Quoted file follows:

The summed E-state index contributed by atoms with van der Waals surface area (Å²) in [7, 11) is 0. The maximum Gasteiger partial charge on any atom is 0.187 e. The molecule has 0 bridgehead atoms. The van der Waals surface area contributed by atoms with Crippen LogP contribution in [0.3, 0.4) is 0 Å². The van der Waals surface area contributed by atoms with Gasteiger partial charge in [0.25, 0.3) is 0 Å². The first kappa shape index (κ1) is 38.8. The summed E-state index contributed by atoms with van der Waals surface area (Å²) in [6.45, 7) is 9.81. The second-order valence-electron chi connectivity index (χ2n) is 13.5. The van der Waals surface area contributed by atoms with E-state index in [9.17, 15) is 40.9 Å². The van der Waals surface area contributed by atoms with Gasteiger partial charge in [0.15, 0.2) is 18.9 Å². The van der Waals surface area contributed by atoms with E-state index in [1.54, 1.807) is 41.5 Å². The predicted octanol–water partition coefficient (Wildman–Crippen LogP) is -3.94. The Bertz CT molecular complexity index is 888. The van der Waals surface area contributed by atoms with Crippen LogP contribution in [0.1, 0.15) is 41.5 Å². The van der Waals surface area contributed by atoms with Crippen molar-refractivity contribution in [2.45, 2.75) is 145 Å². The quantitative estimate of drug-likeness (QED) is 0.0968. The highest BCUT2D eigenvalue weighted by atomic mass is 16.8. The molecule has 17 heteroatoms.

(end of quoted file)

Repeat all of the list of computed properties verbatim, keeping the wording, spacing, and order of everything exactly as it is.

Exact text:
The summed E-state index contributed by atoms with van der Waals surface area (Å²) in [7, 11) is 0. The maximum Gasteiger partial charge on any atom is 0.187 e. The molecule has 0 bridgehead atoms. The van der Waals surface area contributed by atoms with Crippen LogP contribution in [0.3, 0.4) is 0 Å². The van der Waals surface area contributed by atoms with Gasteiger partial charge in [0.25, 0.3) is 0 Å². The first kappa shape index (κ1) is 38.8. The summed E-state index contributed by atoms with van der Waals surface area (Å²) in [6.45, 7) is 9.81. The second-order valence-electron chi connectivity index (χ2n) is 13.5. The van der Waals surface area contributed by atoms with E-state index in [9.17, 15) is 40.9 Å². The van der Waals surface area contributed by atoms with Gasteiger partial charge in [0.15, 0.2) is 18.9 Å². The van der Waals surface area contributed by atoms with E-state index in [1.54, 1.807) is 41.5 Å². The predicted octanol–water partition coefficient (Wildman–Crippen LogP) is -3.94. The Bertz CT molecular complexity index is 888. The van der Waals surface area contributed by atoms with Crippen LogP contribution in [0.1, 0.15) is 41.5 Å². The van der Waals surface area contributed by atoms with Crippen molar-refractivity contribution in [2.45, 2.75) is 145 Å². The quantitative estimate of drug-likeness (QED) is 0.0968. The highest BCUT2D eigenvalue weighted by atomic mass is 16.8. The molecule has 17 heteroatoms.